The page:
A man walks into a bar (and other clichés)

I love a good cliché. With my unrivalled ability to roll out a casual inanity for every occasion, I could probably have been a football managercoach were it not for a terrifying lack of ability and an underlying loathing of anyone whose ego is so large that it can’t even be carried on to an airplane as hand baggage.

Nonetheless, I consider it a personal failure if I don’t manage to crank out at least one over-used phrase per day. You’ll simply not see me happier than the moments after I’ve just managed to slip a cliché into an otherwise normal conversation. Well, unless you happen to catch my pumped-fist salute coming out of the toiletbathroom, after a painful four day bout of constipation has triumphantly been brought to an end, that is.

Personal favourites include ” actions speak louder than words”, “the road to hell is paved with good intentions”, “it ain’t over til the fat lady sings” or “no pain, no gain”, although try as I might, I’m yet to find a way to fit “there’s a thin line between love and hate” into a meeting without being given the look generally reserved for the moment when you realise that the falafel you just bit into was actually a breadcrumbed sheep’s testicle.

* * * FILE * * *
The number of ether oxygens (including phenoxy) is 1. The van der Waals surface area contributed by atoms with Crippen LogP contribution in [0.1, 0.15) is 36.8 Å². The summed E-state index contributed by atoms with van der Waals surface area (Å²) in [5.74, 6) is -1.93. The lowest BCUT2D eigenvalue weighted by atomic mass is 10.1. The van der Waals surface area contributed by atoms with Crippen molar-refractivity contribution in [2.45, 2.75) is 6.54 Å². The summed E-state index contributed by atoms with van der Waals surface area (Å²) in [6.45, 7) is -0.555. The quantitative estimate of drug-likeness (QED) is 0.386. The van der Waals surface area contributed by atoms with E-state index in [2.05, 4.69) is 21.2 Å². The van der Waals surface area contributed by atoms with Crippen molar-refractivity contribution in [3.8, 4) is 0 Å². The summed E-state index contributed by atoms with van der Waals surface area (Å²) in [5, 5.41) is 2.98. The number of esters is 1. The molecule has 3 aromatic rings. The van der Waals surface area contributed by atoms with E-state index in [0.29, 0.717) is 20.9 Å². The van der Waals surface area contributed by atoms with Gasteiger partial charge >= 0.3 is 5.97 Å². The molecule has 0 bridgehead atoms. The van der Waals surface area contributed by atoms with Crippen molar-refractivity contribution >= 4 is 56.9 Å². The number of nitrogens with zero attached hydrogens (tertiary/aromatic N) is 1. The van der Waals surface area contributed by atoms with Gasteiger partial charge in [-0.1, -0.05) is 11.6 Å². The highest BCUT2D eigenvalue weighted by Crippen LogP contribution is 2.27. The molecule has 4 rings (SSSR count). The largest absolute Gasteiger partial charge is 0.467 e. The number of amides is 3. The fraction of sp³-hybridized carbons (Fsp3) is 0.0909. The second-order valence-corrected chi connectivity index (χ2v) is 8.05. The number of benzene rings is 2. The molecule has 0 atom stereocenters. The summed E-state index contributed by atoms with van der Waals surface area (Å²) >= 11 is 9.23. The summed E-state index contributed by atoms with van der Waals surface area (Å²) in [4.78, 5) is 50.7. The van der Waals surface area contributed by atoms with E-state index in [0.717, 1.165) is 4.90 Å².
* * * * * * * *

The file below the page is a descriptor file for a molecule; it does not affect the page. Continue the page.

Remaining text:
The fact is though that most clichés are borne of the truth. And none more so than “it’s a small world.”

Last night I walked into a perfectly everyday American bar just around the corner from where I live in the depths of Brooklyn. Faced with the choice of American beers that look and taste like water (or, worse still, look and taste like urine), I opted for a taste of Britain, in the shape of a ‘pint’ of Bass.

Bass is a strange thing. I’m not even sure that there still is a beer sold under the Bass name in the UK, and if there is, I probably wouldn’t order it (although to be fair, drinking canned Shandy Bass as a kid was one of my great not-as-illicit-as-it-seemed pleasures). But here, Bass seems to have a connotation of high quality – a seemingly safe bet when faced with mountains of six packs of Coors Light, Bud Light, and that weird lime tasting beer that I’ve never quite understood the point of.

Reader, I digress. Having downed my first beer with a speed that would make Usain Bolt’s face blanch, I walked to the bar to buy my second libation.

“Where in the UK are you from?” asked Woman Who I Would Call A Barmaid In The UK.